Accuracy of the GENEActiv device for measuring light exposure in sleep and circadian research

Research output: Contribution to journalArticleResearchpeer-review

Abstract

Light is a variable of key interest in circadian rhythms research, commonly measured using wrist-worn sensors. The GENEActiv Original is a cost-effective and practical option for assessing light in ambulatory settings. With increasing research on health and well-being incorporating sleep and circadian factors, the validity of wearable devices for assessing light environments needs to be evaluated. In this study, we tested the accuracy of the GENEActiv Original devices (n = 10) for recording light under a range of ecologically relevant lighting conditions, including LED, fluorescent, infrared, and outdoor lighting. The GENEActiv output had a strong linear relationship with photopic illuminance. However, the devices consistently under-reported photopic illuminance, especially below 100 lux. Accuracy below 100 lux depended on the light source, with lower accuracy and higher variability under fluorescent lighting. The device’s accuracy was also tested using light sources of varying spectral composition, which indicated that the device tends to under-report photopic illuminance for green light sources and over-report for red light sources. Furthermore, measures of photopic illuminance were impacted by infrared light exposure. We conclude that the GENEActiv Original is suitable for mapping light patterns within an individual context, and can reasonably differentiate indoor vs. outdoor lighting, though the accuracy is variable at low light conditions. Given the human circadian system’s high sensitivity to light levels below 100 lux, if using the GENEActiv Original, we recommend also collecting light source data to better understand the impact on the circadian system, especially where participants spend prolonged periods in dim lighting.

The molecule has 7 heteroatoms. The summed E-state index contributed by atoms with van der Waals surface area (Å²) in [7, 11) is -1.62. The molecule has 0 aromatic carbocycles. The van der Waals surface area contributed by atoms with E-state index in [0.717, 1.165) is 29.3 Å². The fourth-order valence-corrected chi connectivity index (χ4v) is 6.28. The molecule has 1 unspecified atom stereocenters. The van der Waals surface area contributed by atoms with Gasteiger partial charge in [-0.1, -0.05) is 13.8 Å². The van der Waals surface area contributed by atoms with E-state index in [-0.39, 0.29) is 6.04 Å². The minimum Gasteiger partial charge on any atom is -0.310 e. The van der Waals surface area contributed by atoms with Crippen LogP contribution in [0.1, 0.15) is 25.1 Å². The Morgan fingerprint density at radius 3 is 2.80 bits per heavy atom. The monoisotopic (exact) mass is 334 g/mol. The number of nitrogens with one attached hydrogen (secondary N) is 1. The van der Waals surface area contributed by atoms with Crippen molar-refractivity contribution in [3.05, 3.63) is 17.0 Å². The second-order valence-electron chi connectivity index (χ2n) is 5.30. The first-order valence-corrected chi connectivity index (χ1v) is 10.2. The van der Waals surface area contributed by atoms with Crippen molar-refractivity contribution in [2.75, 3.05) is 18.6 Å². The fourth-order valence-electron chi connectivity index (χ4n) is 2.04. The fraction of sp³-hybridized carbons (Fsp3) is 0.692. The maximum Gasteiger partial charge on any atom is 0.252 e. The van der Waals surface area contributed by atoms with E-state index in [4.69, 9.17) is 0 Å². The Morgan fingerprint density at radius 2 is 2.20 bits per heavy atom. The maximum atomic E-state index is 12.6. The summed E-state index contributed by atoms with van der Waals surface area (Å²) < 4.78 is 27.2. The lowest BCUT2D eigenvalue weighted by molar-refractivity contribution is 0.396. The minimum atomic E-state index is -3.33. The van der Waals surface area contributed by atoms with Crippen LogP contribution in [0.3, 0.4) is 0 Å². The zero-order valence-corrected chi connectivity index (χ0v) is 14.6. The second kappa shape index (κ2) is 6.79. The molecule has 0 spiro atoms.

Original languageEnglish
Pages (from-to)143-152
Number of pages10
JournalClocks & Sleep
Volume2
Issue number2
DOIs
Publication statusPublished - 12 Apr 2020

Keywords

  • light
  • actigraphy
  • ambulatory monitoring
  • chronobiology
  • dosimeter

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